A little Cajun, a little Italian...SMOKED!

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gr0uch0

Master of the Pit
Original poster
Apr 30, 2016
1,231
139
Displaced Texan in Door County WI
Mornin' all: 

First, have to give props to Red and his smoked meatloaf that he'd posted a couple of weeks ago, as this was the inspiration for part of this creation.  We've always loved a Cajun meatloaf recipe, and I thought we could make it even better by smoking it.  Started with the holy trinity, green onions, spices, garlic, Crystal, and L&P.


Then everyone went into the pot to saute until the trinity was tender, added evap milk and ketchup, and removed from heat to cool.


Using a blend of ground round and ground pork, I added the veggie mix to the meat with eggs and bread crumbs.  Mixed by hand and made the loaf on a well-oiled vegetable grill grate, and ready for the flame.  There's no need for any glaze or sauce:  the liquids that are mixed in keep the whole thing moist throughout without having to coat it.


While I was at it, thought of a spin for some good ol' fashioned Italian meatballs to go with a marinara sauce recipe we picked up from Buca's.  Using a blend of veal and pork, I mixed in eggs, spices, Italian parsley, grated Parmesan, breadcrumbs, and formed flattened discs.  Put shredded mozzerella in the center, pulled up the edges, and rounded them to just bigger than golf balls.


Couldn't get to the NBBD (thanks, Old Man Winter), so used the cheap Royal Oak 30" that's served well over the years.  Started the fire on the left side with KBB, a chunk of hickory, some maple limbs pruned from my tree last year, and hickory nut shells.  Let it burn down, then everyone went into the TBS bath.


TBS is coming off the right side with a wide open exhaust vent:  coals are on the left side, meat on the right, thus why I have the left upper exhaust choked off


Balls were done obviously more quickly than the loaf, and pulled them first:  they were way better than I'd even imagined.  I didn't need to sauce them, they were good enough to stand alone.  The veal soaked up the smoke more than I'd even hoped for, yet wasn't overpowering at all--much better than using beef.  And at $5.99/lb, much more reasonable than I thought it might be.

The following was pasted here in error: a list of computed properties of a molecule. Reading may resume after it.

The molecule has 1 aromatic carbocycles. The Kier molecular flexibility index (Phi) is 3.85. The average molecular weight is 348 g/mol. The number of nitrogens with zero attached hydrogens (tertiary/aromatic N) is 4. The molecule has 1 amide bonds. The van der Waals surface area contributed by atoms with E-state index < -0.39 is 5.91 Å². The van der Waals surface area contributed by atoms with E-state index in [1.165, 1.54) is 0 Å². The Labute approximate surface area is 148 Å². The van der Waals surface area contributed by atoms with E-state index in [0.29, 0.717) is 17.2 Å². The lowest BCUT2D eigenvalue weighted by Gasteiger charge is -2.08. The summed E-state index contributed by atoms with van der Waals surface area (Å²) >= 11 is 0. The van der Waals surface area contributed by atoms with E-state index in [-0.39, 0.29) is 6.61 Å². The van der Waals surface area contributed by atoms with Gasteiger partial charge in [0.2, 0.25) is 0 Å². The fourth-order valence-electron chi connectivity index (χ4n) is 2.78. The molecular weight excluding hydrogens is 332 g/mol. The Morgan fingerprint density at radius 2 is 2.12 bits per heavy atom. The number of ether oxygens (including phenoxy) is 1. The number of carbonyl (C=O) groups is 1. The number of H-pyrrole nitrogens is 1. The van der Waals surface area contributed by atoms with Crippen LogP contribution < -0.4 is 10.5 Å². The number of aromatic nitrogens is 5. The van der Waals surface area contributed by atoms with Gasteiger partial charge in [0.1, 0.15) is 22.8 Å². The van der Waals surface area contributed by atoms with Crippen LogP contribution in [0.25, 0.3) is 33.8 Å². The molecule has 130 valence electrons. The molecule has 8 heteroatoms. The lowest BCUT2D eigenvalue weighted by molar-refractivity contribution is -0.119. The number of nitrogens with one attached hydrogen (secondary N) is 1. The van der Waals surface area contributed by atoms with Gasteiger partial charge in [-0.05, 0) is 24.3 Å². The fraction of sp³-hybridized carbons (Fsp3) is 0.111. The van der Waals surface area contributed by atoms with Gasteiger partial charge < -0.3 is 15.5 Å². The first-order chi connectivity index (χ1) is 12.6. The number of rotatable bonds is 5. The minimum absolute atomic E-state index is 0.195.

Money.  Melted cheesy goodness inside. 
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More money with Buca's sauce.  
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Then pulled the meatloaf after about 3 hours at about 250, flashed it in a 400 degree oven for about 15 minutes to give it a slight crust, and...oh my goodness.


Great little smoke ring--and plated it up with Truluck's garlic parmesan mashed potatoes and some Shiner Bock borracho beans, and it was more money. 
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Red, thanks again for the meatloaf idea.  This experiment was absolutely a success:  I'd do it all again in a heartbeat.  Thanks for the look!
 
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  gr0uch0, That looks awesome A point for sure. 

quick question for you : what is Crystal, and L&P.?? or am I having one of those days??
 
 
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  gr0uch0, That looks awesome A point for sure. 

quick question for you : what is Crystal, and L&P.?? or am I having one of those days??
Thanks, AB.  Crystal is a brand of Louisiana hot sauce that runs circles around Tabasco, imho.  L&P is Lea & Perrins worcestershire. 

Got caught up in the acronym alphabet soup--my bad. 
 
Nice Groucho! Both the meatloaf and the balls look terrific! Thanks for sharing the recipe...I'll definitely be giving that a try!

:points:

Red
 
Thx. gr0uch0. I am going to look for that. Hard to find that good southern stuff up here. I would like to try this recipe for sure. 
 
GrOuchO the meatballs and the meatloaf both look really good. Appreciate the recipe. I'll certainly be trying both. I love cajun food.

POINT

Gary
Thank you, Gary, for the kind words--much obliged.  I love my Cajun food as well:  always swore that if I lived there, I'd weigh 800 lbs. and be a full-blown alcoholic!
I'm sure glad you asked this question. Saved me from asking exactly the same thing.

Gary
Yeah, I got caught up in the acronym alphabet soup that I really didn't think about.  My apologies. 
 
This is giving me some ideas. Looks great. :drool
 
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